Torque (Nm@rpm): Ameo - 110@3750, Vento 1.5 – 153@3800, Vento 1.2 TSI – 175@1500-4100
Kerb Weight (kg): Ameo – 1060, Vento 1.5 – 1140, Vento 1.2 TSI - 1174

Power to Weight Ratio (PS/ton): Ameo – 71, Vento 1.5 – 92, Vento 1.2 TSI – 89 (difference 34%)
Torque to Weight Ratio (Nm/ton): Ameo – 104, Vento 1.5 – 134, Vento 1.2 TSI – 149 (difference 52%)

Diesel: Diesel powered versions of both the cars have very similar performance, as they are essentially powered by the same powertrain. The Ameo has a slight edge over the Vento, thanks to a lower kerb weight. The Ameo also feels, better sound deadened than the Vento. Overall, the turbo-lag is kept well under check, and roll-on performance of  Volkswagen’s, 1.5 litre diesel, is by far the strongest in the segment. The refinement though does feel a bit lacking compared to its competitors.

Power (PS@rpm): Ameo – 110@4400, Vento – 105@4400
Torque (Nm@rpm): Ameo - 230@1500-2500, Vento – 250@1500-2500
Kerb Weight (kg): Ameo – 1165, Vento – 1233

Power to Weight Ratio (PS/ton): Ameo – 91, Vento – 85
Torque to Weight Ratio (Nm/ton): Ameo – 198, Vento – 202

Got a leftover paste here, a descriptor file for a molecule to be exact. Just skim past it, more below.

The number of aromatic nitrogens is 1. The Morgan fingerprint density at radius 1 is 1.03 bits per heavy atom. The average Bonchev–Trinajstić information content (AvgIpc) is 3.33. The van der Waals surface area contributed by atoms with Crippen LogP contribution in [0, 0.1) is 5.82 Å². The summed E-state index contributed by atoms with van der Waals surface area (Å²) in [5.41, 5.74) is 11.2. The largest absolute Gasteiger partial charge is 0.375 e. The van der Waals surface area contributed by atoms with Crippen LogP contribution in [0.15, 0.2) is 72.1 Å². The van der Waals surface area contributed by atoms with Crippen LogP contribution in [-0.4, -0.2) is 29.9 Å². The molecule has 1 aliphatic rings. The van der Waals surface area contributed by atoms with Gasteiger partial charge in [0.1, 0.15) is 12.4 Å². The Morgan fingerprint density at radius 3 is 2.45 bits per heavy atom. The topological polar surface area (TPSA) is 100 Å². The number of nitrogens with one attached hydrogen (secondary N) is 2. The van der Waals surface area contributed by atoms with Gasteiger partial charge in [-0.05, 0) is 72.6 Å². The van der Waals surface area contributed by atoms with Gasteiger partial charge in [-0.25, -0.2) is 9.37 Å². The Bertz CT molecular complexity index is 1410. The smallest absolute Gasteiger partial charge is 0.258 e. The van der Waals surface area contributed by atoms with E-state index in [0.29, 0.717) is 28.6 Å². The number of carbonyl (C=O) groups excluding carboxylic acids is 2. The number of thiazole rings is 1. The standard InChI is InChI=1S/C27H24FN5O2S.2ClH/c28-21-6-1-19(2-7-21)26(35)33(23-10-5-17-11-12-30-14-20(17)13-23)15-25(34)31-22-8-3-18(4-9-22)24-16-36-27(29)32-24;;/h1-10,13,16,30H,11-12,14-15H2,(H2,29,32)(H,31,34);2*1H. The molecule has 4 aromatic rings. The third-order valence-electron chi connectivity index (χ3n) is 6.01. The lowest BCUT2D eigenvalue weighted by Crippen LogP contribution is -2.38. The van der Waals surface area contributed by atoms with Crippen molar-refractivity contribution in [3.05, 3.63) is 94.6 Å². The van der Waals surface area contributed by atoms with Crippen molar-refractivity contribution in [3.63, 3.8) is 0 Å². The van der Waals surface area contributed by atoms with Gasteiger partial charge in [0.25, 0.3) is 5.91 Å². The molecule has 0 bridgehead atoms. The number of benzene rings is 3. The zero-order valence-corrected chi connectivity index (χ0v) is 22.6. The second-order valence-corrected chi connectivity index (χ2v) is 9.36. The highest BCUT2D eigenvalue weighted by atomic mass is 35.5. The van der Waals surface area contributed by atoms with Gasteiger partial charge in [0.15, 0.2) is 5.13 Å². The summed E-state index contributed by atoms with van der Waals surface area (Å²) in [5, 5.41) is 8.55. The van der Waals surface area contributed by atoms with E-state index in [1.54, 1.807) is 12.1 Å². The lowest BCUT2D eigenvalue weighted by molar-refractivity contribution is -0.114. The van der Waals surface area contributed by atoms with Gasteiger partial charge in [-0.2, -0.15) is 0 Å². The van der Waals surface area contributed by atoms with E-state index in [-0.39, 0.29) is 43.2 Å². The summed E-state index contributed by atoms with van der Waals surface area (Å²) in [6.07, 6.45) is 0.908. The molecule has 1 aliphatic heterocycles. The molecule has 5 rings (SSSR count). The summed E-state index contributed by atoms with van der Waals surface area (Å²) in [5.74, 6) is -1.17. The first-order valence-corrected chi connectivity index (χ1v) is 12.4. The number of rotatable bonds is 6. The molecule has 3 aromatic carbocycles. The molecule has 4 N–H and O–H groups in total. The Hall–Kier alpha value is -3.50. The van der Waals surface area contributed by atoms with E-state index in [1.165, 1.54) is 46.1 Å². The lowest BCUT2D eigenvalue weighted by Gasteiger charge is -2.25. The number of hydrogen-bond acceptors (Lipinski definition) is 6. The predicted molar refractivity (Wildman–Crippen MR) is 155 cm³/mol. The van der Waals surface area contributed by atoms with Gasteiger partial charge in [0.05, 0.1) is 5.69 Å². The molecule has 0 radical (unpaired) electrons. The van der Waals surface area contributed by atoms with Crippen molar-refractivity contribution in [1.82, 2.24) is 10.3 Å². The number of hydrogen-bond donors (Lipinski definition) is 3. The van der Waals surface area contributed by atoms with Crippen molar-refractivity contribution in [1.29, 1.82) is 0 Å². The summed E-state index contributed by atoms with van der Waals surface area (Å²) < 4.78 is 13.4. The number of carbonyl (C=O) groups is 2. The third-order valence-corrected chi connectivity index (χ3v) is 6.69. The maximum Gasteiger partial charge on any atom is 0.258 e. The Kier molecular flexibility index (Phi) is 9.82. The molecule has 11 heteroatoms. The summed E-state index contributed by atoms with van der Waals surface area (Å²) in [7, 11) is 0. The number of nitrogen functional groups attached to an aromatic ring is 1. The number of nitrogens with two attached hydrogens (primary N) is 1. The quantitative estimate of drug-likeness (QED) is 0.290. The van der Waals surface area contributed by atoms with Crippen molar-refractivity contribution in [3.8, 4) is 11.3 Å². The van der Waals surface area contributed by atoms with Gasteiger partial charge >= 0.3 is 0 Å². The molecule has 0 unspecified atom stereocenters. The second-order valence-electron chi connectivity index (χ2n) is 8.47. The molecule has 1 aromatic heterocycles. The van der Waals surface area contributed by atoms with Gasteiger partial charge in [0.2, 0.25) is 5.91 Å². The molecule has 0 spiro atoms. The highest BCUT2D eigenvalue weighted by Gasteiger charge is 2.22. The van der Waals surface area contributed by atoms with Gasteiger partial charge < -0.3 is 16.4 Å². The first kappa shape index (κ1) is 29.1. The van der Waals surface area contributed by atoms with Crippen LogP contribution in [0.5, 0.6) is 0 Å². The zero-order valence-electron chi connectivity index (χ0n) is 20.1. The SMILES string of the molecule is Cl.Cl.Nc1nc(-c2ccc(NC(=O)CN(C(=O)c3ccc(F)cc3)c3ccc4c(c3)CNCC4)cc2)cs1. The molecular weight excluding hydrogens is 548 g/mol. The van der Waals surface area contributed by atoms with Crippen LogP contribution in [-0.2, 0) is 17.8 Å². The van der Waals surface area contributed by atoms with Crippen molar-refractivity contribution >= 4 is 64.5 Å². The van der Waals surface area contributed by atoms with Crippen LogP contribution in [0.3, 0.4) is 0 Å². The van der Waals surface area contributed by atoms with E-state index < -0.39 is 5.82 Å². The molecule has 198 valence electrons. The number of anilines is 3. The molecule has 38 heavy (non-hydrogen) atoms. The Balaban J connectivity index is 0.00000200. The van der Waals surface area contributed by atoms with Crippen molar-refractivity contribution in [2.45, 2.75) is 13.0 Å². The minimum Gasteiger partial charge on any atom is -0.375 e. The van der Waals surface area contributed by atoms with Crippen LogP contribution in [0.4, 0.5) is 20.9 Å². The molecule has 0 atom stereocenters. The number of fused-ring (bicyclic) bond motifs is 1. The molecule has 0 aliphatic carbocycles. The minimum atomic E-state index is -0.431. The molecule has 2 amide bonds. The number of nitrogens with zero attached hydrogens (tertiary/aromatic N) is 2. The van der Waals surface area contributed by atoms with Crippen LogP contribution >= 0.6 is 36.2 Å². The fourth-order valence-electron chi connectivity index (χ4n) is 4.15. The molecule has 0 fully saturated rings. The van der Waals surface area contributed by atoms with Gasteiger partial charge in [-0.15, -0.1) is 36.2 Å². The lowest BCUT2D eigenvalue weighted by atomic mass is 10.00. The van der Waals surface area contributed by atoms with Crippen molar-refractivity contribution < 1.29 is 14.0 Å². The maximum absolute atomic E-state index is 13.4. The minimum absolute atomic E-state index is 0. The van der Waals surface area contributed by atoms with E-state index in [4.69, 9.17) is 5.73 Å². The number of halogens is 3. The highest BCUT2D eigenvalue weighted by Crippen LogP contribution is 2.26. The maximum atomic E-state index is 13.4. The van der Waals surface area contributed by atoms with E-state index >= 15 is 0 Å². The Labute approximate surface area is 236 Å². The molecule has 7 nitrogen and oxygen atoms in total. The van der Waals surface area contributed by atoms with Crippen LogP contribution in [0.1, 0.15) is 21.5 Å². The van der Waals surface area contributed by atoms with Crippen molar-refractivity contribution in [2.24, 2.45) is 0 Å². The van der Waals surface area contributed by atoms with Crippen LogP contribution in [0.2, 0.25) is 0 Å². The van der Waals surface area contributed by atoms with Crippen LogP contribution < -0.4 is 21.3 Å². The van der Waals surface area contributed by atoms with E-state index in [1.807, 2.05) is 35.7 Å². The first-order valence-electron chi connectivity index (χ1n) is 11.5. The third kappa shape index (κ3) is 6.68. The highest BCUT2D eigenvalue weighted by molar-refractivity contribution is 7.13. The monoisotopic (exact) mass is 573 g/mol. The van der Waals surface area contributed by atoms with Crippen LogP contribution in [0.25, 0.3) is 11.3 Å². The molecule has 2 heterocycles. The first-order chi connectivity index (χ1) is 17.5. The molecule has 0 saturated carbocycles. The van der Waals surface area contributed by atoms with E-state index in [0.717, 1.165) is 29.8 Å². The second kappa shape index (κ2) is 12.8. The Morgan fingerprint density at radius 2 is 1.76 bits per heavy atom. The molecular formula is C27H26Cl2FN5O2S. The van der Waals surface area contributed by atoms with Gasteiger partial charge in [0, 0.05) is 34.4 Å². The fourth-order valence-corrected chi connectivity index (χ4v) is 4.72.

Fuel Efficiency:
The petrol powered Ameo manual has an ARAI certified mileage of 17.8 kmpl, which is 1.7 kmpl more than the Vento manual, and 0.4 kmpl less than the automatic Vento petrol. The manual geared Vento diesel has an ARAI certified mileage of 20.6 kmpl and the automatic version has 21.5 kmpl, which is over a kmpl less than the Ameo.In our back-to-back tests, the Ameo petrol was roughly 1 kmpl more efficient than the manual geared Vento petrol and just as efficient as the automatic. Both the diesel versions of both the cars were more or less similar in terms of fuel efficiency and almost 4 kmpl more efficient than their petrol counterparts.

ARAI Mileage (kmpl):
Vento (petrol, manual) – 16.09, Vento (petrol, automatic) – 18.19, Ameo (petrol, manual) – 17.83
Vento (diesel, manual) – 20.64, Ameo (diesel, manual) – 21.29, Vento (diesel, automatic) – 21.5, Ameo (diesel, automatic) – 21.79

Fuel Cost for 75,000 km (in Lakh):
Vento (petrol, manual) – 4.30, Vento (petrol, automatic) – 4.05, Ameo (petrol, manual) – 3.90
Vento (diesel, manual) – 2.80, Ameo (diesel, manual) – 2.80, Vento (diesel, automatic) – 2.80, Ameo (diesel, automatic) – 2.80

Space & Comfort:
The Vento has a 64mm longer wheelbase than the Ameo, liberating some much needed legroom and knee-room inside the cabin. Although, in both cars, the rear seat does not have adequate width for seating three occupants. The Vento's 494 litre boot is 164 litre bigger than the Ameo. Although the Ameo’s 330 litre boot is good enough, for a family road trip or the usual airport run. Thanks to a shorter boot, the Ameo does have a distinct advantage in terms of maneuverability, and ease of parking, over the Vento.